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Susan B Anthony Women's Rights Movement

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“Men, their rights, and nothing more; women, their rights, and nothing less”, stated Susan B. Anthony, a women’s rights activist and founder of the New York State’s Women’s Rights Committee. This claim encompasses a tumultuous time where women struggled for a voice in a country that counted them as second rate citizens. That would change, when two women devoted their lives to the fight for women’s suffrage which would begin a journey to equality that women are still embarking on today. Starting in 1848 women have been struggling for equal rights, the struggle has been a continuous issue, even up to modern day. Women were successful in creating equal rights in most aspects but, women still lack equality today. The fight for equal rights …show more content…
Many important events followed that significant day in history. In 1850 Elizabeth Cady Stanton and Susan B. Anthony made a lifetime alliance as women’s rights activists. During the 1850s, the two women attempted to gain basic rights for women and were not successful in the modification of the fourteenth and fifteenth amendments. In the year 1869, Elizabeth Cady Stanton and Susan B. Anthony created the National Women’s Suffrage Association (NWSA). Another major group was formed by Lucy Stone, a women’s suffrage activist, called the American Women’s Suffrage Association or the AWSA. The members of the AWSA denied the NWSA for being racially discordant. The focus of the AWSA was at a state level. In the 1880s the women’s rights movement was not as prominent in most areas of the United States “During the 1880s, the two wings of the women’s rights movement struggled to maintain momentum. The AWSA was better funded and the larger of the two groups, but it had only a regional reach. The NWSA, which was based in New York, relied on its statewide network but also drew recruits from around the nation, largely on the basis of the extensive speaking circuit of Stanton and Anthony. Neither group …show more content…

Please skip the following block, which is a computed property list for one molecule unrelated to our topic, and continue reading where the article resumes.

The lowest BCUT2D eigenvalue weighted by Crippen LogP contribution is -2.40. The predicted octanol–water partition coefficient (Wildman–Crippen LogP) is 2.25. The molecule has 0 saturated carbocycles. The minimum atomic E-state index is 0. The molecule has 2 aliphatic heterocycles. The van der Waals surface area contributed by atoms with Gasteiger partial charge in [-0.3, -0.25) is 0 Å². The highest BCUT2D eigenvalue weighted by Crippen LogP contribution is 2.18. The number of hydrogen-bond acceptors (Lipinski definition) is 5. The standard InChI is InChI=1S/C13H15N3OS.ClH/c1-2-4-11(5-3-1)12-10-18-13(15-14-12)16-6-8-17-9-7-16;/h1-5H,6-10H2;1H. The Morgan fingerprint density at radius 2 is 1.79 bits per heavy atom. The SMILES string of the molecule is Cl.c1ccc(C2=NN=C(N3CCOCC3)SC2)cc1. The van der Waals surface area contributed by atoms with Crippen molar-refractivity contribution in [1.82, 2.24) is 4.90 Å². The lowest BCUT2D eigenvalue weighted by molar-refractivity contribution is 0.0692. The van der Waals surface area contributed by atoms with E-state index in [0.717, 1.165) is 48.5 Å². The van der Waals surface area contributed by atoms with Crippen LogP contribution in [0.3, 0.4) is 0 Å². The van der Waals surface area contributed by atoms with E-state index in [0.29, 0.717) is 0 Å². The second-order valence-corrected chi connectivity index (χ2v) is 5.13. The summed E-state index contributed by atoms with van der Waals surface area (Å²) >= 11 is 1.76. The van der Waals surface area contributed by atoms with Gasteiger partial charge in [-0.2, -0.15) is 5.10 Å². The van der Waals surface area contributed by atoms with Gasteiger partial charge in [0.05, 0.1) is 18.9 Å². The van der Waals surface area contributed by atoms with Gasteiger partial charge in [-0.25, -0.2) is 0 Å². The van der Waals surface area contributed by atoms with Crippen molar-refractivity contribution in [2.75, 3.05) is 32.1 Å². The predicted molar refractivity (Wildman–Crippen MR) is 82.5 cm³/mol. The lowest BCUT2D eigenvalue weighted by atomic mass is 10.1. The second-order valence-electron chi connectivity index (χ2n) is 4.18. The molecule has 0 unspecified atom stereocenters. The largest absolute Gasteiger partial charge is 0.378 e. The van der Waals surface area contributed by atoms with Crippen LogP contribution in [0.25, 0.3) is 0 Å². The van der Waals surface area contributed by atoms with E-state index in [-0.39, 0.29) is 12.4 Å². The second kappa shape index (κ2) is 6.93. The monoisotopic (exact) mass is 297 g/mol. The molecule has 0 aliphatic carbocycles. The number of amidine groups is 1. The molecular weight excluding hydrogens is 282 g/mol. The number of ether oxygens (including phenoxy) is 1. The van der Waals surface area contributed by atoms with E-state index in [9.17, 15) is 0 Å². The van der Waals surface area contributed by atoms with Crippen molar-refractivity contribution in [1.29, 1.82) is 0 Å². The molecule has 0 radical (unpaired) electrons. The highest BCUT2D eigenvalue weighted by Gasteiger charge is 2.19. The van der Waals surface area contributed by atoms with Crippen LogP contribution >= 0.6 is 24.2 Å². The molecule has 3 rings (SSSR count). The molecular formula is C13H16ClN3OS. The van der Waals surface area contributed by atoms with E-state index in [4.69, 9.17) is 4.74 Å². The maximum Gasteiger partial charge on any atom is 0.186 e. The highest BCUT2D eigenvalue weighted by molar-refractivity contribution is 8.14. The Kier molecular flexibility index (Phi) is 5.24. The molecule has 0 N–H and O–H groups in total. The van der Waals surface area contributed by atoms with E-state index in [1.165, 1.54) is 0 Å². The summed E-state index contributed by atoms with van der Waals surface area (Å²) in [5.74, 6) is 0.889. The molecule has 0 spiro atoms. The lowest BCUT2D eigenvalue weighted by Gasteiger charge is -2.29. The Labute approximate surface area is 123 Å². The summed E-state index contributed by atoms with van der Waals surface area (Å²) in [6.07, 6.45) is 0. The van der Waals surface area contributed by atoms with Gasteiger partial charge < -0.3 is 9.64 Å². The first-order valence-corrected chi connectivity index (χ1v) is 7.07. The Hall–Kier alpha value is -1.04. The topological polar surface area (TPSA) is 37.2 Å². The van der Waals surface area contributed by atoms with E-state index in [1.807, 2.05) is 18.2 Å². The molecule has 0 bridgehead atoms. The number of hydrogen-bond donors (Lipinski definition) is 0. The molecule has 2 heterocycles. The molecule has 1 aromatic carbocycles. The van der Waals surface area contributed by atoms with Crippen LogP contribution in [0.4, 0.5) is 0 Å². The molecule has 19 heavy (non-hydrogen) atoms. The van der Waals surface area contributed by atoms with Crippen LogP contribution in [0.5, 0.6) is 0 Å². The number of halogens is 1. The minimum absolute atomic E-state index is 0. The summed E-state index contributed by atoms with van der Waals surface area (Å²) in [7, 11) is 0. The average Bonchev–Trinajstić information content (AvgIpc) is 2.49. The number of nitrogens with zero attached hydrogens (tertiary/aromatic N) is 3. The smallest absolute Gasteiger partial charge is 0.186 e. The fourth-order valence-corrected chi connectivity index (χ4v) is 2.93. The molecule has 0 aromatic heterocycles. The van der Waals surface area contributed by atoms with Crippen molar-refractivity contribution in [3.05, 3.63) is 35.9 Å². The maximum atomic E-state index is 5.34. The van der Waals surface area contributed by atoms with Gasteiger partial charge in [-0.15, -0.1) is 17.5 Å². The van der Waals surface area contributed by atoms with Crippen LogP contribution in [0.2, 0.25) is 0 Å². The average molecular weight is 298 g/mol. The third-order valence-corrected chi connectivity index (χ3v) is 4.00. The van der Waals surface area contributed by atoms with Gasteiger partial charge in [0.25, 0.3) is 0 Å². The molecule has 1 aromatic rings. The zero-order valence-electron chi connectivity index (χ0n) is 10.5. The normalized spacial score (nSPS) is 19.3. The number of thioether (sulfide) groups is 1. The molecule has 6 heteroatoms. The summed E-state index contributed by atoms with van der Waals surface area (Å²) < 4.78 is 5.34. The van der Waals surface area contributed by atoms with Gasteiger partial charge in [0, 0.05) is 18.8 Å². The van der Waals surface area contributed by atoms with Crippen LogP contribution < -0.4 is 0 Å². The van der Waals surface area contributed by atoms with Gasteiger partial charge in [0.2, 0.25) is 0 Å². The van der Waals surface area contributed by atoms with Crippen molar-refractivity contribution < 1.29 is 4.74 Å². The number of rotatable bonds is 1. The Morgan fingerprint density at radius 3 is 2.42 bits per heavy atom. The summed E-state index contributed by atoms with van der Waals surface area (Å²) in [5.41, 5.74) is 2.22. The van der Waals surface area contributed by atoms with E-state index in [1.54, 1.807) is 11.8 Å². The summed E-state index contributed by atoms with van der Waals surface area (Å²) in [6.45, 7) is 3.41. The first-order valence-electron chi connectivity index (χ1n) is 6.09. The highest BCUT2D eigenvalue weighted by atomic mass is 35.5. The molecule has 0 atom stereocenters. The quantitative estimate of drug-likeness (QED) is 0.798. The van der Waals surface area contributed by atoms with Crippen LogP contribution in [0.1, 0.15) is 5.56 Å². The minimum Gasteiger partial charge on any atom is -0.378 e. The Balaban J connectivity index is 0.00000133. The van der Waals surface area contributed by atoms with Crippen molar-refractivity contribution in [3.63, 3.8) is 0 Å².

Many protests, battles, and effort was put into history to become the great country that the United States is today. Many women were required to step up and lead to the success we have today. Thanks to those one hundred women who attended the first women’s rights meeting, their resilience provided women with voting rights and with those rights the power for women to have a voice in our country. Although women’s suffrage does not mean that women are not completely equal to men in modern day, they have a voice and the power to continually challenge inequality in their nation.. As Susan B. Anthony once said, “Men, their rights, and nothing more; Women, their rights, and nothing less”, this is still relevant today. To attain complete equality the only worry should be women and men having the equal amount of rights and opportunities. (History, Art, and Archives U.S. House of

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